A strong example of the film’s direction and style is a scene, in which two characters are speaking through phones on each side of a glass wall. There is a moment, in which both of them are just talking and pretty much standing perfectly still. At a certain point, one of them reacts strongly and he abruptly moves away the telephone handle. The tension that was built, while the actors performed almost no movements was so strong that a single fast-paced motion almost appeared to be shocking. It is not a question of a jump scare or anything like that. It is about the way Jenkins can make a conversation so authentic that every little word, movement or action seems startlingly important and relevant to the dramatic charge of the scene.
Poetic, Skilfully Sensitive Direction
The best sequence of the film is a prolonged flashback, which depicts the blossoming of the relationship between the protagonists. A certain scene in a dark room with the relaxing, underlying sound of the pouring rain is the high point of the film. It is an intimate, passionate, gorgeously cinematic moment, in which Jenkins takes it slow and for a good reason. The scene has that rare kind of atmosphere and potency, which will make the audience wish that it never ends. It’s a very rare, maybe forgotten kind of vision of love that treats the feeling and the experience of it as something special and irreplaceable. That moment is likely the characters’ brightest memory in their dark story and rightfully so, it will be similarly remembered by the audience.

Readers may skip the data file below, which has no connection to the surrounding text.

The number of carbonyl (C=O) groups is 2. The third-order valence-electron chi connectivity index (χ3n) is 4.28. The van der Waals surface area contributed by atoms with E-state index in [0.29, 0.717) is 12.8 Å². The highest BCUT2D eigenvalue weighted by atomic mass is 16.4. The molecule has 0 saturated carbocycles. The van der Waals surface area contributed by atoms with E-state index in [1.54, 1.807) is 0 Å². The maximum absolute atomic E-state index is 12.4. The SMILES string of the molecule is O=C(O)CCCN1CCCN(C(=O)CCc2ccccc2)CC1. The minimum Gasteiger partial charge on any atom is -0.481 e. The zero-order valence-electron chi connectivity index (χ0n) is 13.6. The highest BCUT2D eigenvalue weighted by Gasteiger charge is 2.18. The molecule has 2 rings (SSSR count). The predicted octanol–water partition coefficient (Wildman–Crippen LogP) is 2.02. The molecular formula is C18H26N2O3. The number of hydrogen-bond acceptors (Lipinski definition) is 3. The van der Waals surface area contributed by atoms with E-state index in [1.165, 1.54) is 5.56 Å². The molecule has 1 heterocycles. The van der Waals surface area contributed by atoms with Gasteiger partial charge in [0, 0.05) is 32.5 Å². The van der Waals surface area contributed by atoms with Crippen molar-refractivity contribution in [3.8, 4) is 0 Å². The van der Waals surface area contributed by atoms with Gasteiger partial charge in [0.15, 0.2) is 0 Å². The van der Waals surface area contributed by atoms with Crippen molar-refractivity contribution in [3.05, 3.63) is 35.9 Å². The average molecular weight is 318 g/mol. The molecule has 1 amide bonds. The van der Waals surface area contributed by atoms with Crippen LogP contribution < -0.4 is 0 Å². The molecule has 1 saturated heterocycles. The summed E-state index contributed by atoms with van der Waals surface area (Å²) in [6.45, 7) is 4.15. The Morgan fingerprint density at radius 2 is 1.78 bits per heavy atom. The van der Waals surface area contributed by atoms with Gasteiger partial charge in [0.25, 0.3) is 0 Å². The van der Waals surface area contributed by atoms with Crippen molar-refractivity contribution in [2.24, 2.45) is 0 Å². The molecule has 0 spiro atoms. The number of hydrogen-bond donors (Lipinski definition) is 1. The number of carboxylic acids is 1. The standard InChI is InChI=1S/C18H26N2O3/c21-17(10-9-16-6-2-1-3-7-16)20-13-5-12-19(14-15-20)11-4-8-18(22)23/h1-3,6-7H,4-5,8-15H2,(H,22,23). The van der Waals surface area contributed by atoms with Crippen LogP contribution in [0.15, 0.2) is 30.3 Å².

Jenkins direction also elevates the film in its more familiar elements such as the depiction of the white antagonists. A monologue, delivered by Brian Tyree Henry, in which he expresses his fear of the white man is underscored by an intense, nightmarish ambience, which makes for a truly riveting scene. Another long scene which is elevated by Jenkins’ choices is showing the protagonist as he is carving a sculpture while smoking a cigar. The camera circles him, the light catches his hands, the smoke coming out of his breath and the piece of wood he is working on and if there is such a thing as visual poetry, that just might be it.
Familiar Ideas, Outstanding Execution
There is quite a lot of skill involved in the making of this film – writing-wise, directing-wise, acting-wise, cinematography-wise, music-wise. Which is why it is slightly disappointing that ultimately the film doesn’t tell us anything new. Rest assured, when the credits roll, you will be thrilled to have witnessed a human story told with so much beauty and emotional intelligence. But when you think about the bigger picture of If Beale Street Could Talk, it just ends up being a tragic story with a very obvious point, which is nonetheless told in a marvellous way. Some may be somehow let down by the fact that Barry Jenkins has not chosen a more original story. Thankfully, his latest film is so good that an objective film-goer can only be excited about whatever he chooses to do next.